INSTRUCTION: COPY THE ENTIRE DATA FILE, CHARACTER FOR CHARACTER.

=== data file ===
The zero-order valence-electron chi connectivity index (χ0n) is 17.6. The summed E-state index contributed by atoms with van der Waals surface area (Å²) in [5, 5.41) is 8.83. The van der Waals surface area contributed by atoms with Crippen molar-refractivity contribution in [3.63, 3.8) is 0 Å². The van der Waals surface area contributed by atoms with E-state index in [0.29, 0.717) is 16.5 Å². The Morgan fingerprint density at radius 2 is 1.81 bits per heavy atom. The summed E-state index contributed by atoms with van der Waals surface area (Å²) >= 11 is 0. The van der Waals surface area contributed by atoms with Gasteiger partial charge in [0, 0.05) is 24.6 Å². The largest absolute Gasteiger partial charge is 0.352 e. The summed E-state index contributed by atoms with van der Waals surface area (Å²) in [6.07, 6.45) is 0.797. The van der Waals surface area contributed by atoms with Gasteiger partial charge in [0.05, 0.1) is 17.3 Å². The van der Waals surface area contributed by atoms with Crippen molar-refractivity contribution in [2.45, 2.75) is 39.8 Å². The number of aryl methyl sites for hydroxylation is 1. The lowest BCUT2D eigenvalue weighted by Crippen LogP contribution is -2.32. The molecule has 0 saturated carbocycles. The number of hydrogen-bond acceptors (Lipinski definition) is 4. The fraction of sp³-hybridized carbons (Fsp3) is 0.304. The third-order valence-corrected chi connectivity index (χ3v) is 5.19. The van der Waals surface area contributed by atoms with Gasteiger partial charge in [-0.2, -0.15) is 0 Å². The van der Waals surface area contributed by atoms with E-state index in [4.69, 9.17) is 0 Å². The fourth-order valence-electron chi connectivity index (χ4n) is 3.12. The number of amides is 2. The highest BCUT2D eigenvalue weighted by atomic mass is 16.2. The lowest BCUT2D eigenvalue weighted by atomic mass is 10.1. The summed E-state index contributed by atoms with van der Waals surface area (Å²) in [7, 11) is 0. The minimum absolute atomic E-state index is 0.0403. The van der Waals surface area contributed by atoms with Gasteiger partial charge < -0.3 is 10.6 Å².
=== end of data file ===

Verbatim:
The zero-order valence-electron chi connectivity index (χ0n) is 17.6. The summed E-state index contributed by atoms with van der Waals surface area (Å²) in [5, 5.41) is 8.83. The van der Waals surface area contributed by atoms with Crippen molar-refractivity contribution in [3.63, 3.8) is 0 Å². The van der Waals surface area contributed by atoms with E-state index in [0.29, 0.717) is 16.5 Å². The Morgan fingerprint density at radius 2 is 1.81 bits per heavy atom. The summed E-state index contributed by atoms with van der Waals surface area (Å²) >= 11 is 0. The van der Waals surface area contributed by atoms with Gasteiger partial charge in [0, 0.05) is 24.6 Å². The largest absolute Gasteiger partial charge is 0.352 e. The summed E-state index contributed by atoms with van der Waals surface area (Å²) in [6.07, 6.45) is 0.797. The van der Waals surface area contributed by atoms with Gasteiger partial charge in [0.05, 0.1) is 17.3 Å². The van der Waals surface area contributed by atoms with Crippen molar-refractivity contribution in [2.45, 2.75) is 39.8 Å². The number of aryl methyl sites for hydroxylation is 1. The lowest BCUT2D eigenvalue weighted by Crippen LogP contribution is -2.32. The molecule has 0 saturated carbocycles. The number of hydrogen-bond acceptors (Lipinski definition) is 4. The fraction of sp³-hybridized carbons (Fsp3) is 0.304. The third-order valence-corrected chi connectivity index (χ3v) is 5.19. The van der Waals surface area contributed by atoms with Gasteiger partial charge in [-0.2, -0.15) is 0 Å². The van der Waals surface area contributed by atoms with E-state index in [4.69, 9.17) is 0 Å². The fourth-order valence-electron chi connectivity index (χ4n) is 3.12. The number of amides is 2. The highest BCUT2D eigenvalue weighted by atomic mass is 16.2. The lowest BCUT2D eigenvalue weighted by atomic mass is 10.1. The summed E-state index contributed by atoms with van der Waals surface area (Å²) in [7, 11) is 0. The minimum absolute atomic E-state index is 0.0403. The van der Waals surface area contributed by atoms with Gasteiger partial charge < -0.3 is 10.6 Å².